Screenshot of Ubuntu's update manager popping up during the movie "Tank Girl." Screenshot of Ubuntu's update manager popping up during the movie "Tank Girl."

Ubuntu's graphical update manager pops up every time you need to install updates. That can be annoying when you are watching a movie or doing other things and don't want to be bothered all the time. Yes, I want to always apply all updates from all sources, but please do it silently. Here is a small script I use to do that with Anacron.

Make sure Anacron is installed:

sudo apt install anacron

Create the file /etc/cron.daily/autoapt as root with the following content (inspired by The Debian Administrator's Handbook):


# This script is useful to automatically update APT packages in the background
# with Anacron.
# See

# Print output and log it at the same time.
exec > >(tee -a /var/log/autoapt.log) 2>&1
# We want to see all commands for better debugging in the logs.
set -x
# Log the current date so that we can check when any failed runs happened.

export DEBIAN_FRONTEND=noninteractive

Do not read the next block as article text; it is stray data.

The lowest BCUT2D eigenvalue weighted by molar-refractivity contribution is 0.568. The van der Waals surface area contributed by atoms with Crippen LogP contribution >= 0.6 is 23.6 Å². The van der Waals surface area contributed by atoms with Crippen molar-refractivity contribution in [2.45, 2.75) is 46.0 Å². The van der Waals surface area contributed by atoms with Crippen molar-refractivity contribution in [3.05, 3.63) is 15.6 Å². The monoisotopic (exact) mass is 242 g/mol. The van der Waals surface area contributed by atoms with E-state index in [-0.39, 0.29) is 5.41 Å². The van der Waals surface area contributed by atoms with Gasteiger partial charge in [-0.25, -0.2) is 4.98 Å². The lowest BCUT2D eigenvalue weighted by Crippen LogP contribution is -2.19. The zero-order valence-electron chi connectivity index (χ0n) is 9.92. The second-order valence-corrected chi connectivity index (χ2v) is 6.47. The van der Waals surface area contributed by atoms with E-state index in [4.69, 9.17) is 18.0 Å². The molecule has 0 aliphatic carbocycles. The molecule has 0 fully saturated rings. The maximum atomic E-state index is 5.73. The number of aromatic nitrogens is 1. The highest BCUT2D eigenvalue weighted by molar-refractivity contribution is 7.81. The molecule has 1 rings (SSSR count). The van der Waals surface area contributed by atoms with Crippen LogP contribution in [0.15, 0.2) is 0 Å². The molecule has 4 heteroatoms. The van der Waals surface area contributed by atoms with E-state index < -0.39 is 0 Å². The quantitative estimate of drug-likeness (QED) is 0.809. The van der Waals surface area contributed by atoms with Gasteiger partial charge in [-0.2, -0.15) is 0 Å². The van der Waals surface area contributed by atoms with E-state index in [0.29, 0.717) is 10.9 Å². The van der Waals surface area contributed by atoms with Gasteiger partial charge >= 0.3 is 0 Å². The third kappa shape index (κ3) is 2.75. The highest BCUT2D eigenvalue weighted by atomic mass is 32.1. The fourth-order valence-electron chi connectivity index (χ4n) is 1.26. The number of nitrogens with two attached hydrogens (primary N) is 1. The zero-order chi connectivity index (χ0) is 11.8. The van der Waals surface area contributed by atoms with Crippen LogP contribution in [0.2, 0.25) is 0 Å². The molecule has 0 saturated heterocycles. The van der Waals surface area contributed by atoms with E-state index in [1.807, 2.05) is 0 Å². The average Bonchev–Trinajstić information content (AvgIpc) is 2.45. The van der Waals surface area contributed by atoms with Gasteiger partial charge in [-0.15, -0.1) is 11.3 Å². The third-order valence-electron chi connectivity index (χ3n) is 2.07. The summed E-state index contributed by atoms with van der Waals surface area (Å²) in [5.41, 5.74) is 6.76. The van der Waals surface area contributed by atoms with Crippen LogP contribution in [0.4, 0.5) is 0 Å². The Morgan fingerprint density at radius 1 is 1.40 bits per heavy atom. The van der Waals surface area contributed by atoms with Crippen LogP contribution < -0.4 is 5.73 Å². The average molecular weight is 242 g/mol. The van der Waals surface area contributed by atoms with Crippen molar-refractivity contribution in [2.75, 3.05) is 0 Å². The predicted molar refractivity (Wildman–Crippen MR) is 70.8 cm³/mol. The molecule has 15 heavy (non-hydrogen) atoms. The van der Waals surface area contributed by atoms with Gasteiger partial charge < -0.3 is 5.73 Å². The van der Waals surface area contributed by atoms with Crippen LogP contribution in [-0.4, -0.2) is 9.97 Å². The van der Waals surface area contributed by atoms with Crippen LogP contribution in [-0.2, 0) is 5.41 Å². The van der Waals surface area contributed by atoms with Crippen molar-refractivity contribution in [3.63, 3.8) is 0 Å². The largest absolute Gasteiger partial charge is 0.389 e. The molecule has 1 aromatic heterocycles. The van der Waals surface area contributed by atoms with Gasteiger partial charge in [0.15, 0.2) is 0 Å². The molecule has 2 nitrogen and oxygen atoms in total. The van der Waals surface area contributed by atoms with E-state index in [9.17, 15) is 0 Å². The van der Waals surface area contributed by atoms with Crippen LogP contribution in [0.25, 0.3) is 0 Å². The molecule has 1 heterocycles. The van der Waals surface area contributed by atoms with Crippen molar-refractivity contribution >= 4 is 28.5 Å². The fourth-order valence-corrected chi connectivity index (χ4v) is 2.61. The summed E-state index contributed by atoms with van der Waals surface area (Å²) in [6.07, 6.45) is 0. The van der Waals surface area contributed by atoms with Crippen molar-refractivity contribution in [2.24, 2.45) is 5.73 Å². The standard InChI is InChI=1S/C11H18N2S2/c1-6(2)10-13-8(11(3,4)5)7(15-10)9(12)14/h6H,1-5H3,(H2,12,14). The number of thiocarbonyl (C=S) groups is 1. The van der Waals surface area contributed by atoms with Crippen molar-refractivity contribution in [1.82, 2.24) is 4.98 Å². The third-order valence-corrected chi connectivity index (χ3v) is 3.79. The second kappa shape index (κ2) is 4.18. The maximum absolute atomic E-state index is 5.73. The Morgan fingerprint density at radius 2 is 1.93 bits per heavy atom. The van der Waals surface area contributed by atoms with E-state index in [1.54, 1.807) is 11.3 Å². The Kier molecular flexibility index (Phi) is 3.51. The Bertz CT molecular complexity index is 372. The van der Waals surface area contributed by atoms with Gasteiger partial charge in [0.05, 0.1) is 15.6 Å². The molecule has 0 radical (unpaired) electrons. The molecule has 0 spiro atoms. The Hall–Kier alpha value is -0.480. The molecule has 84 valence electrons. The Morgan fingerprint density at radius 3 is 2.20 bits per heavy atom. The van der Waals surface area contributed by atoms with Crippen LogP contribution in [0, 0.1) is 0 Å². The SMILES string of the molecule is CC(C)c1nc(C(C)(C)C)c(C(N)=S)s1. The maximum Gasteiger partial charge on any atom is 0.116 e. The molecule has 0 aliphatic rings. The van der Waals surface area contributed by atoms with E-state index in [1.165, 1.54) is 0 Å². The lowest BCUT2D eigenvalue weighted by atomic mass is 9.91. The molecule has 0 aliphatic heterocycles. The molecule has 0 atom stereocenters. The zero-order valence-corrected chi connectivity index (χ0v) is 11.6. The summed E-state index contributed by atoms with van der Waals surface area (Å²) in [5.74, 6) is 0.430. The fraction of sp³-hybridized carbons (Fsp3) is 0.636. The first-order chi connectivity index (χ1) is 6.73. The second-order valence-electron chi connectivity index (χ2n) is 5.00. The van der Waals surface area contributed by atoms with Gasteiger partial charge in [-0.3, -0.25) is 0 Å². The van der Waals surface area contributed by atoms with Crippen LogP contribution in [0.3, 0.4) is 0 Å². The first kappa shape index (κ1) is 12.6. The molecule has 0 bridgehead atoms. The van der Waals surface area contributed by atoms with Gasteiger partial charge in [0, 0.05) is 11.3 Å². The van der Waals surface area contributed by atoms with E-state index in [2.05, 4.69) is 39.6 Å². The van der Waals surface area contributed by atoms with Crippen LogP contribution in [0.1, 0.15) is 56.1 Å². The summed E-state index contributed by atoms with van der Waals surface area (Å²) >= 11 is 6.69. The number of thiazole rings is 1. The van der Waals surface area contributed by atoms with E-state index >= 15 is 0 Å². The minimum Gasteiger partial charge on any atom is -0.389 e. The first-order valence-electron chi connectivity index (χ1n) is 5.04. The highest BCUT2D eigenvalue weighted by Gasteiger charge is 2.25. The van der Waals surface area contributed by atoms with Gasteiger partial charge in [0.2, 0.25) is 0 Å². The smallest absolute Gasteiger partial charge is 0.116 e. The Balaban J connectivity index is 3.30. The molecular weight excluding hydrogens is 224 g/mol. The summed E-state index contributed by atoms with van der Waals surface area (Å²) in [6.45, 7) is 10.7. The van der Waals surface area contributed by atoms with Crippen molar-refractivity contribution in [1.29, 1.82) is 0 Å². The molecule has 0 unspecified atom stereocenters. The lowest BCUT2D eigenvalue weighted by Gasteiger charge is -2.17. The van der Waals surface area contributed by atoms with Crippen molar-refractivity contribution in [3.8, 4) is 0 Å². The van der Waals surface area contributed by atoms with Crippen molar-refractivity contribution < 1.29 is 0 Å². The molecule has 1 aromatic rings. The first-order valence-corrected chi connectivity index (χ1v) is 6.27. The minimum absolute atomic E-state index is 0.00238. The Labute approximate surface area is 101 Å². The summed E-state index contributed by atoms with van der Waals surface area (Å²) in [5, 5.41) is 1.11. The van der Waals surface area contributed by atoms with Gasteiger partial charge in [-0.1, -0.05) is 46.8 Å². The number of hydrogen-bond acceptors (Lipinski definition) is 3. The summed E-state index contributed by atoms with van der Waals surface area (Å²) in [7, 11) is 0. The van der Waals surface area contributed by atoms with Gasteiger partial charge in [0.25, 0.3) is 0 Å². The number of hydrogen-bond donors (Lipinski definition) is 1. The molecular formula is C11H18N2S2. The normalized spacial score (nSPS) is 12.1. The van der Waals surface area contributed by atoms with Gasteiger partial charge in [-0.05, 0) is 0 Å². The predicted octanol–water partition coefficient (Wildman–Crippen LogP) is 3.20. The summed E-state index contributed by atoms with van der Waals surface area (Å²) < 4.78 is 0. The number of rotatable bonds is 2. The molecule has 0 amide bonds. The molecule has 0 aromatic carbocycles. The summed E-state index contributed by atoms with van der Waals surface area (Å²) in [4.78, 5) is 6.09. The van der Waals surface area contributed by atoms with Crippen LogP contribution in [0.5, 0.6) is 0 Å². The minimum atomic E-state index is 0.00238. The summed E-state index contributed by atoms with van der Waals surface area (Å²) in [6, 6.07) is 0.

apt update
# By default answer all user interaction questions with yes, for example
# for debconf.
# Use the old configuration file when new config files arrive.
# Also say yes to setting up config files.
yes '' | apt \
  -o Dpkg::Options::=--force-confold \
  -o Dpkg::Options::=--force-confdef \
  -y --allow-downgrades --allow-remove-essential \
  --allow-change-held-packages \
# Clean up any packages that are not needed anymore.
apt autoremove -y
# Also update Snap packages. Unfortunately Snap still outputs terminal colors
# - how can we configure snap to not use terminal colors?
snap refresh --color=never --unicode=never

This will update all your primary and third-party APT sources and perform any upgrades. Running APT from a script without user interaction is hard, that is why you see all the weird configuration options here.

Make sure this new script file is executable:

sudo chmod a+x /etc/cron.daily/autoapt

This cron job will run now once per day, whenever you turn on your computer. If anything goes wrong you can check the upgrade log at /var/log/autoapt.log.

Sometimes that cron job might not be fast enough and Ubuntu's graphical update manager might still pop up. If you want to get rid of that completely uninstall it:

sudo apt remove update-notifier

Congratulations, your Ubuntu now updates itself and shuts up about it!